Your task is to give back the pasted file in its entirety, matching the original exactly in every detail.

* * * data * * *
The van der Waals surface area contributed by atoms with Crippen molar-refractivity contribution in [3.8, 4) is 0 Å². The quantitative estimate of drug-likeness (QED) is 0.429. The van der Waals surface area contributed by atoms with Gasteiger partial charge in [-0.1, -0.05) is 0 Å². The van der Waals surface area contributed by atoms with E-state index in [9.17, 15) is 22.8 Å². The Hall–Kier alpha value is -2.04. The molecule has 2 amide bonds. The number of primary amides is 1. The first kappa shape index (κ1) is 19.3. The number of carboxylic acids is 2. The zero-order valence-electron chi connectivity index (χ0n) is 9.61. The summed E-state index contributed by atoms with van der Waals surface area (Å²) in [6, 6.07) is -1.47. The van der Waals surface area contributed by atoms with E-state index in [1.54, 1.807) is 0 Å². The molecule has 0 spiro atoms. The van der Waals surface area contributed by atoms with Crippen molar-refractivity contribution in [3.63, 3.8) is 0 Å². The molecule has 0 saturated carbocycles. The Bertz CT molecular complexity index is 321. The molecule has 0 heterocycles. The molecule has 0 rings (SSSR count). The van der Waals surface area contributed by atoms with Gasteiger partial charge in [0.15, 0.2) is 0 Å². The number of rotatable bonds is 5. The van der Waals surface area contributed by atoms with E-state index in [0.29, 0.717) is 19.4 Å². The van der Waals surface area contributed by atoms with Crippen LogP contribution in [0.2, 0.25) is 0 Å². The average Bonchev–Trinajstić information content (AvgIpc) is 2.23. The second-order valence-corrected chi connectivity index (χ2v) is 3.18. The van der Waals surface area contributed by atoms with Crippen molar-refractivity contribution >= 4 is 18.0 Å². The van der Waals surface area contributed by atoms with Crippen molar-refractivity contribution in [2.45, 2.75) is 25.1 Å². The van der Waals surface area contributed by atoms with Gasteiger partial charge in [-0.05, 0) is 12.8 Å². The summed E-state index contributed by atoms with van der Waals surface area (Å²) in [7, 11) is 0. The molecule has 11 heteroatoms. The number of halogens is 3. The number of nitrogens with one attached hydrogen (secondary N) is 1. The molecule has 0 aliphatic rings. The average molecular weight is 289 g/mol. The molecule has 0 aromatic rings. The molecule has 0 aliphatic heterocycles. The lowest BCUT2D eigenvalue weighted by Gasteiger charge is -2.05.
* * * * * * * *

The van der Waals surface area contributed by atoms with Crippen molar-refractivity contribution in [3.8, 4) is 0 Å². The quantitative estimate of drug-likeness (QED) is 0.429. The van der Waals surface area contributed by atoms with Gasteiger partial charge in [-0.1, -0.05) is 0 Å². The van der Waals surface area contributed by atoms with E-state index in [9.17, 15) is 22.8 Å². The Hall–Kier alpha value is -2.04. The molecule has 2 amide bonds. The number of primary amides is 1. The first kappa shape index (κ1) is 19.3. The number of carboxylic acids is 2. The zero-order valence-electron chi connectivity index (χ0n) is 9.61. The summed E-state index contributed by atoms with van der Waals surface area (Å²) in [6, 6.07) is -1.47. The van der Waals surface area contributed by atoms with E-state index in [1.54, 1.807) is 0 Å². The molecule has 0 spiro atoms. The van der Waals surface area contributed by atoms with Crippen molar-refractivity contribution in [3.63, 3.8) is 0 Å². The molecule has 0 saturated carbocycles. The Bertz CT molecular complexity index is 321. The molecule has 0 heterocycles. The molecule has 0 rings (SSSR count). The van der Waals surface area contributed by atoms with Gasteiger partial charge in [0.15, 0.2) is 0 Å². The number of rotatable bonds is 5. The van der Waals surface area contributed by atoms with E-state index in [0.29, 0.717) is 19.4 Å². The van der Waals surface area contributed by atoms with Crippen LogP contribution in [0.2, 0.25) is 0 Å². The average Bonchev–Trinajstić information content (AvgIpc) is 2.23. The second-order valence-corrected chi connectivity index (χ2v) is 3.18. The van der Waals surface area contributed by atoms with Crippen molar-refractivity contribution >= 4 is 18.0 Å². The van der Waals surface area contributed by atoms with Crippen molar-refractivity contribution in [2.45, 2.75) is 25.1 Å². The van der Waals surface area contributed by atoms with Gasteiger partial charge in [-0.05, 0) is 12.8 Å². The summed E-state index contributed by atoms with van der Waals surface area (Å²) in [7, 11) is 0. The molecule has 11 heteroatoms. The number of halogens is 3. The number of nitrogens with one attached hydrogen (secondary N) is 1. The molecule has 0 aliphatic rings. The average molecular weight is 289 g/mol. The molecule has 0 aromatic rings. The molecule has 0 aliphatic heterocycles. The lowest BCUT2D eigenvalue weighted by Gasteiger charge is -2.05.